15 internautes sur 18 ont trouvé ce commentaire utile 
1.0 étoiles sur 5 Author is clueless, has "paper" certs 13 juillet 2014
Par Bob - Publié sur
From the first edition (not changed in this edition)...

I know this book got a lot of positive reviews, but the readers that are NEW to this subject and networking in general, have nothing to compare it to (the truth). Readers that KNEW the stuff before (See the first 3 star review) can see that the authors and TE have no clue about networking, security, or hacking. Furthermore, they have not kept up with anything and have tons of outdated and obsolete info.

I started reading, and had to stop around Chapter 5, since it was clear the authors and TE have pulled the wool over the eyes of newbies with their complete lack of truth and relevancy. This is like a scam, how so many people fell for this miserably incorrect book.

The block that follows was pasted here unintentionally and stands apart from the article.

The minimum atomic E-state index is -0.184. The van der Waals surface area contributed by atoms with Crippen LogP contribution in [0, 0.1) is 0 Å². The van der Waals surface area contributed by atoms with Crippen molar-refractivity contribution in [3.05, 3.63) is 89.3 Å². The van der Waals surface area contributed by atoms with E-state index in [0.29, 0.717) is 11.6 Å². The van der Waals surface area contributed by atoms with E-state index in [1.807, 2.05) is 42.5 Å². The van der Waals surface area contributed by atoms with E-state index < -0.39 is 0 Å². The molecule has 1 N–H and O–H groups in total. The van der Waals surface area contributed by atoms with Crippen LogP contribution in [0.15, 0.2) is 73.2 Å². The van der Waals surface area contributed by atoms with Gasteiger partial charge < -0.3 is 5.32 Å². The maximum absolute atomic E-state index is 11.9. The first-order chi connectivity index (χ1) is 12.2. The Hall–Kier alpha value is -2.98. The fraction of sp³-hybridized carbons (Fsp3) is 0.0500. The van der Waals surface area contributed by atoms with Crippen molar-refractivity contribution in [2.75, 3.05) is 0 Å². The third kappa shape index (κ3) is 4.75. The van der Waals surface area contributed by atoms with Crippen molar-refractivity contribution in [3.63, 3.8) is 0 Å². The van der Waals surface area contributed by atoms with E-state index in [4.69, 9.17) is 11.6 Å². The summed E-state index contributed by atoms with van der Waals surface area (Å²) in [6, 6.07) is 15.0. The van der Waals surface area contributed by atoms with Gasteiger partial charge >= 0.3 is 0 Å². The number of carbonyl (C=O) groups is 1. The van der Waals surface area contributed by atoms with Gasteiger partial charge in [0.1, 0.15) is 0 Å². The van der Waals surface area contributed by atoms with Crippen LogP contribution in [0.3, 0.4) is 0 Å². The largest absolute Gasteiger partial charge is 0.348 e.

p2 - "Although authentication (using passwords, for example) is by far the most common method used to enforce confidentiality, numerous other options are available to ensure confidentiality, including options such as encryption, biometrics, and smart cards."

What doesn't make sense: Authentication can be done with something you know (password), something you have (smart card), and something you are (biometrics). Saying that Authentication is a different method than biometrics and smart cards is illogical. I know the parenthesis references passwords, but that's as you say, just an example of authentication. Biometrics IS authentication with something you are. Smart Cards are used for AUTHENTICATION, as something you have.

p15 - There were 4 original nodes on Oct 29, 1969, not 3, as the book states.

p40 - CAs do NOT create public/private key pairs, as the book claims. Here's Verisign's official policy:
NOTE: To generate a CSR, you will need to create a key pair for your server. These two items are a digital certificate key pair and cannot be separated. If you lose your public/private key file or your password and generate a new one, your SSL Certificate will no longer match. You will have to request a new SSL Certificate and may be charged.